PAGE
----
12 December 2010

Fabric 55 - Shackleton

After conquering the bass music scene and sending the critics mental over his Skull Disco and Woe to the Septic Heart labels, Shackleton's latest offering is, surprisingly, a mix for Fabric. The dichotomy between the big room superclub on the one hand, and the darkly minimalist, mesmeric producer on the other aside, this is still a bloody weird choice. Rather than picking and choosing from other contemporaries and presenting a detailed mix of modern music, Shackleton uses only his own tracks, and most of those are reinterpreted uniquely, which rather runs contrary to the concept of a 'mix' as we understand it. That said, this doesn't feel like an exercise in self-promotion (as some have accused Omar S or Ricardo Villalobos' previous Fabric mixes of being), but comes across as a fascinating insight into the mind of a prolific producer. Musically, it's everything you'd expect, dissecting and rearranging past tracks into brooding sub-bass, murky passages of ambience, and his trademark collision of African and Arabic percussion and syncopation. It's an intense trip.

Shackleton has always relied on samples to enhance the atmospheric nature of his music, and opener Come Up stitches together repetitions of "beginning to come up" with shamanic wailing plucked from some future dystopian tribescape, creating a taut balance between rational, medical sounds and the drugged-out labyrinth of the trip. Continuing the lysergic tone, the dense layers of Moon over Joseph's Burial warp and twist around each other, disorientating and fugging the brain, until a barely recognisable Hypno Angel seizes the momentum via a distressed, ominous wailing. It's a disquieting drop-in, and could as easily be a call to prayer, orgasmic cries, or tears of sadness amplified and distorted. Like Lynch's dream-logic, the multiple possibilities place the listener in a state of perpetual uncertainty and disquiet.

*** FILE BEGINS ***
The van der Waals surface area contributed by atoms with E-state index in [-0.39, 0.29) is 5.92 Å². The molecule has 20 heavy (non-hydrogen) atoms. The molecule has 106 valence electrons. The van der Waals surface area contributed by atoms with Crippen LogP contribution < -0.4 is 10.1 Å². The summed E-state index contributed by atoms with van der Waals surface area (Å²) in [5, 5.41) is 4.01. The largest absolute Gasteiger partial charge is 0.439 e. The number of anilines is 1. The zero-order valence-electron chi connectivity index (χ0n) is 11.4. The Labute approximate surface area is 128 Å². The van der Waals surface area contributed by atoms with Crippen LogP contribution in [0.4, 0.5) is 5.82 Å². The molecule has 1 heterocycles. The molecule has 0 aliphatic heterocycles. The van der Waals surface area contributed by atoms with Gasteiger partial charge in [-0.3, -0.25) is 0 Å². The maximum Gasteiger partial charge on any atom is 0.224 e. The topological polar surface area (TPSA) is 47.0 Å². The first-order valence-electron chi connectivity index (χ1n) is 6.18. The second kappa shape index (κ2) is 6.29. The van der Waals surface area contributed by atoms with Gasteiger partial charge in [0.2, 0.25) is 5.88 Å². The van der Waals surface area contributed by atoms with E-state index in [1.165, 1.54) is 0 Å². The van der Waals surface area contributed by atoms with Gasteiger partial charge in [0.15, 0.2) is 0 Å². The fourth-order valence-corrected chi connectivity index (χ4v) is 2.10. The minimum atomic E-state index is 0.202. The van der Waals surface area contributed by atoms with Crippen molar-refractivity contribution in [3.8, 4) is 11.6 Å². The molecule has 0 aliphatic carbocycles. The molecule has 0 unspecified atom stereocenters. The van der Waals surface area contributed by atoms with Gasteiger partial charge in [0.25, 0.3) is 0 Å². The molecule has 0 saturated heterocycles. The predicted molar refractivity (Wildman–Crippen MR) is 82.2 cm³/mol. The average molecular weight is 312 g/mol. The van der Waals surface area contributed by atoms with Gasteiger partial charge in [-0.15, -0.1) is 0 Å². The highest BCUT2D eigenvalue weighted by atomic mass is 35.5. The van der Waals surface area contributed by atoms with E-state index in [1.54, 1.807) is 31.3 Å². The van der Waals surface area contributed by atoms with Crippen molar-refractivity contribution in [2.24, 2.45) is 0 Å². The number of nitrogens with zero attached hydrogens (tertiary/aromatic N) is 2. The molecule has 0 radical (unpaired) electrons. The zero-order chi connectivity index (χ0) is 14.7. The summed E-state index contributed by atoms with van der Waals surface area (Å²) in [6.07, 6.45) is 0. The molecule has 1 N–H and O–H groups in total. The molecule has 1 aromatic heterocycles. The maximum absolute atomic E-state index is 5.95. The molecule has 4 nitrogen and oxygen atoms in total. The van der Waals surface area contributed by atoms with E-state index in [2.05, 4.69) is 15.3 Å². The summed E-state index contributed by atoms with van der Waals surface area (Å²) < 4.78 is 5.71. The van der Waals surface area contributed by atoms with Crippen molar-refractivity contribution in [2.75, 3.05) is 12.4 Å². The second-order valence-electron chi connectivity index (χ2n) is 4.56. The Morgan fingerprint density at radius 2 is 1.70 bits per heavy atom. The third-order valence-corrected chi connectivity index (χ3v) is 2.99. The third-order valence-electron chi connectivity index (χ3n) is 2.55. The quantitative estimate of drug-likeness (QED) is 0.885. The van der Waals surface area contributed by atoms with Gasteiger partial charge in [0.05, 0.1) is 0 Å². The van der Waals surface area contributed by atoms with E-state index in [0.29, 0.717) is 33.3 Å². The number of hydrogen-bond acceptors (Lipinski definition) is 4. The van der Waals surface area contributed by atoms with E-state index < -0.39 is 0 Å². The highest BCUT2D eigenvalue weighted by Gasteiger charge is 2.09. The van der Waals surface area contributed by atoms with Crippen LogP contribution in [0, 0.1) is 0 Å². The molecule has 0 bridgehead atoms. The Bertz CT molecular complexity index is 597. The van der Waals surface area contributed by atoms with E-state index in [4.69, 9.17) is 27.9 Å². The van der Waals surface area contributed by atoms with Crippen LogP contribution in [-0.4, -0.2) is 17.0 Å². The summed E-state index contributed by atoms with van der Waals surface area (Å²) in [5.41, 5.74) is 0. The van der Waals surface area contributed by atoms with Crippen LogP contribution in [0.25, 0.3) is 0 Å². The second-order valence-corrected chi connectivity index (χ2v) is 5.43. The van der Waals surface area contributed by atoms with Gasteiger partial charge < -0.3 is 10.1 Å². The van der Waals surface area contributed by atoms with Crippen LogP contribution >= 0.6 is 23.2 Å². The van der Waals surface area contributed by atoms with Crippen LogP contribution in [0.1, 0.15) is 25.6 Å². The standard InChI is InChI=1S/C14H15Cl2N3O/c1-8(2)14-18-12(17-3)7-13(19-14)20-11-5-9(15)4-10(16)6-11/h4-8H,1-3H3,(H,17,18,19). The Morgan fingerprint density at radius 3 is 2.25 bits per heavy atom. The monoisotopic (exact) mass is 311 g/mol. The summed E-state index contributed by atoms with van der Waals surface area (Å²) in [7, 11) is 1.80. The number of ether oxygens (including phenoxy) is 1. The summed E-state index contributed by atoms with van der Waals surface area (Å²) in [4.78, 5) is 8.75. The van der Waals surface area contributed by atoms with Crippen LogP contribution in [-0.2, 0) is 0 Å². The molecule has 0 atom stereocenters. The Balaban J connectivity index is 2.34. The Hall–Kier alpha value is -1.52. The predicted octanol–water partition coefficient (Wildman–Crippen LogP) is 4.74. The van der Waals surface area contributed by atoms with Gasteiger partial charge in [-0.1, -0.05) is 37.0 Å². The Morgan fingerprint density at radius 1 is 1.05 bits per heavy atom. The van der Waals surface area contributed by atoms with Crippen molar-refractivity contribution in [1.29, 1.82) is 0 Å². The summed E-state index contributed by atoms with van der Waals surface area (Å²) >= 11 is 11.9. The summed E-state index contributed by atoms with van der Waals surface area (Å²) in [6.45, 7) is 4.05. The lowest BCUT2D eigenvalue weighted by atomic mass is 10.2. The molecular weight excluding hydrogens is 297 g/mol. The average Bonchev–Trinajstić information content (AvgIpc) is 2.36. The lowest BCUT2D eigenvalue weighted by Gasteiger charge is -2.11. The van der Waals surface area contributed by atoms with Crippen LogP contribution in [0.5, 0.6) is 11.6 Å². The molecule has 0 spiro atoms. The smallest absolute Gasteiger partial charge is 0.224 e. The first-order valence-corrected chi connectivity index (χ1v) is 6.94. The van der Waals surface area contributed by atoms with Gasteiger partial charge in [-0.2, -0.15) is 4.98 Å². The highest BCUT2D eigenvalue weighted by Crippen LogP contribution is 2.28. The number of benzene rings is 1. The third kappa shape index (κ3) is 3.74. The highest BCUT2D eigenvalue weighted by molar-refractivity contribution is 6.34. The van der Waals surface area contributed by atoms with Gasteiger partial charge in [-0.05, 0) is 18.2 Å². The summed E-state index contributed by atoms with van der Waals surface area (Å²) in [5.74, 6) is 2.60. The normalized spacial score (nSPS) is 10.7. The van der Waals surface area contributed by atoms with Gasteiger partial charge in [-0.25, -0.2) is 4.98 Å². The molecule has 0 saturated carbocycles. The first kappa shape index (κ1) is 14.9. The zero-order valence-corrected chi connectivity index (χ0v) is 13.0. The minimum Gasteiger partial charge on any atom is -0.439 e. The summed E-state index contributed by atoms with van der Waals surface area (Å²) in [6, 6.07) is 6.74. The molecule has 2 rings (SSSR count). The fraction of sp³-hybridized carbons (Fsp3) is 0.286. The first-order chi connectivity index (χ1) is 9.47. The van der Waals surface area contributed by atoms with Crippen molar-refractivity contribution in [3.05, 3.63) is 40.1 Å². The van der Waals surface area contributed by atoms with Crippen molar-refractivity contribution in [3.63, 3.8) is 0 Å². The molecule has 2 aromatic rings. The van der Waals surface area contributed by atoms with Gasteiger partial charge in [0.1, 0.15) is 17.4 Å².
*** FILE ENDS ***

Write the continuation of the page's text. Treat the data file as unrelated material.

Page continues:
The voice of the rational world breaks through again on Negative Thoughts, with a seemingly far-off voice explaining how to exorcise negativity, before the swirling wall of sub-bass and shifting percussion washes the listener away into a new dreamscape. Continuing through Death is not Final, Deadman, and his new singles Man on a String I and II, Shackleton carries the listener through kabbalistic mysticism, future dysopias and scorched nuclear winters, before finally arriving at the potent Massacre as the climax of the disc. With it's readings from the Book of Revelation, sickening sub-bass and frenetic percussive rhythms, it's a fitting climax to a post-modernist epic; the declarations that "I am the first and the last, the alpha and omega" leaving the listener utterly stranded in the wasteland, before Stripped bubbles away in a mess of voices muttering binary code.

This is undoubtedly one of Fabric's most interesting mixes to date, combining an epic narrative with devastating tunes and dark machinations to create the kind of post-modern headfuck rarely found in dance music.


Shackleton on Radiomagnetic

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